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Photos for her children: the wish of a young mother in hospice

On a recent Tuesday morning, Noreen, a JourneyCare volunteer at Pepper Family Hospice CareCenter, was sitting with a newly admitted hospice patient named Stephanie, to keep her company. Stephanie was a young mother in hospice care with four small children. 

Stephanie expressed acceptance that she was very near the end of her life and shared her sadness that her children would forget what she looked like. 

Stephanie told Noreen she had written cards and notes for her children, but she wished she could have professional photos taken so her children would have nice pictures to remember her.

Celebrating National Nurses Week: Betsy’s Story

Celebrating National Nurses Week: Betsy’s Story

We're celebrating National Nurses Week and all of JourneyCare’s extraordinary nurses! Social Worker Nancy Peter shares how JourneyCare Nurse Betsy Brennan exemplifies the dedication, expertise and compassion of our entire JourneyCare nursing team!

I was asked to write a blog about National Nurses Week and feel honored to do so. I’d like to share about an amazing Registered Nurse (RN) who works at the Pepper Family Hospice Care Center in Barrington, Betsy Brennan, RN, CHPN. Her experiences reflect so much of what nursing is about that it translates to all our wonderful JourneyCare RNs.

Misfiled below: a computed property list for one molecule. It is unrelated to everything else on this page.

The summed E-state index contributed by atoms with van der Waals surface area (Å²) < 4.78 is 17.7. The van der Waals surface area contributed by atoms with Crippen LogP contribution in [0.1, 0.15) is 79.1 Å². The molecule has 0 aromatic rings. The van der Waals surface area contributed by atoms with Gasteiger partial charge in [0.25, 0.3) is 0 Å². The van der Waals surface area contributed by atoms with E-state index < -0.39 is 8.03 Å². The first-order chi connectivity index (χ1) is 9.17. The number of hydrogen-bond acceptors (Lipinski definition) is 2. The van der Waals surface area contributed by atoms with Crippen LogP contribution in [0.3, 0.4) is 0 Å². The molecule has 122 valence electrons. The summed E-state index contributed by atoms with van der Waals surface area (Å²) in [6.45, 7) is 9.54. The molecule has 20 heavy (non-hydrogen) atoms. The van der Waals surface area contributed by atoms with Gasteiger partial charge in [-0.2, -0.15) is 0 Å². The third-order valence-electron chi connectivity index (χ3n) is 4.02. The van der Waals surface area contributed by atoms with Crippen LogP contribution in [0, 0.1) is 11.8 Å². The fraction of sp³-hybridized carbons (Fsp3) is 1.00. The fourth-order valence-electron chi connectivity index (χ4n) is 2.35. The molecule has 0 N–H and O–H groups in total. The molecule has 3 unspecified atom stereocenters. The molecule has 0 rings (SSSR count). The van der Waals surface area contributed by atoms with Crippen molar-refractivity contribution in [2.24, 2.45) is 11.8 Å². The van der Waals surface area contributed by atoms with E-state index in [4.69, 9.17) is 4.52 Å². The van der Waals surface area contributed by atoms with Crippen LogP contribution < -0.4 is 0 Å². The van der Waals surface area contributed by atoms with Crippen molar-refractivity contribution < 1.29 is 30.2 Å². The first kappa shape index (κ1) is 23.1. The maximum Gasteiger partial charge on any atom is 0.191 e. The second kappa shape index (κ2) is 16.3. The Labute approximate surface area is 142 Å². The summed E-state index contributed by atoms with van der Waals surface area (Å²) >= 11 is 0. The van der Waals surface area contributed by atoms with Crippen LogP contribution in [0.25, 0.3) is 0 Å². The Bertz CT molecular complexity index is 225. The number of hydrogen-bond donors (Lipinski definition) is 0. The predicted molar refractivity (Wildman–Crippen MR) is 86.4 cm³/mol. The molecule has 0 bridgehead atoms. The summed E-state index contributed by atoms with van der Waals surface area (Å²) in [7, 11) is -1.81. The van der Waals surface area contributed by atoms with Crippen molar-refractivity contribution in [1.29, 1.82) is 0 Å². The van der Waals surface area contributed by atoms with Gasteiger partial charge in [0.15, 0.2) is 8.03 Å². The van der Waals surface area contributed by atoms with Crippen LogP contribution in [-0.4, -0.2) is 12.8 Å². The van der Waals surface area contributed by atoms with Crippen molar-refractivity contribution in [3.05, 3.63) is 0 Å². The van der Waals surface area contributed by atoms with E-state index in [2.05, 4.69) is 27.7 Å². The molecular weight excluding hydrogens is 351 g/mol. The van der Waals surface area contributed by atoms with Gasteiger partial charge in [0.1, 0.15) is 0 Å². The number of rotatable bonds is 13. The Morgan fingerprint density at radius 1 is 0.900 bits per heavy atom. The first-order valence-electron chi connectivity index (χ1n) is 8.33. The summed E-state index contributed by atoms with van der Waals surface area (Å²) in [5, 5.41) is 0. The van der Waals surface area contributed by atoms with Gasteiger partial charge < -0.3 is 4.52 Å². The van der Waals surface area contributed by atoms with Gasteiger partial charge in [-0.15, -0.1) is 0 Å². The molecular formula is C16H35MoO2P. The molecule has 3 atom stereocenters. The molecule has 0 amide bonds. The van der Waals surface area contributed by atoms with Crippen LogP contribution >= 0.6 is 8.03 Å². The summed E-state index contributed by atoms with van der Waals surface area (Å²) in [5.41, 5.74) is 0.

A new view through hospice art therapy

A new view through hospice art therapy

Barb had been an active, independent and social woman who was now bedbound in the home where she raised her family.

At 94 years of age, she primarily depended on her adult son and hospice team for her care. Barb’s family was planning to move her from her home to a nursing facility, which brought on anxiety as well as feelings of sadness and hopelessness. 

Her hospice care team recommended art therapy to help elevate her mood. I was Barb’s art therapist.    

Hospice music therapy gently relaxes loved ones

Hospice music therapy gently relaxes loved ones

I recently provided a music therapy visit to a woman named Edith, a 91-year-old hospice patient with dementia and depression. When I arrived, she was reclined in her padded geriatric chair with her feet supported and a blanket covering her lap. Her eyes were closed, and she looked relaxed and content. The room was quiet.

Her spouse Chester was present and his face appeared tired and tense. When I offered them a music therapy visit, he loudly replied, “Yes! I think that would be good! You never know what she’ll do!”

He shared that his wife was a singer, and although we did not suggest or expect her to sing or otherwise actively engage in the visit, we hoped she would hear us and know she was loved and not alone.

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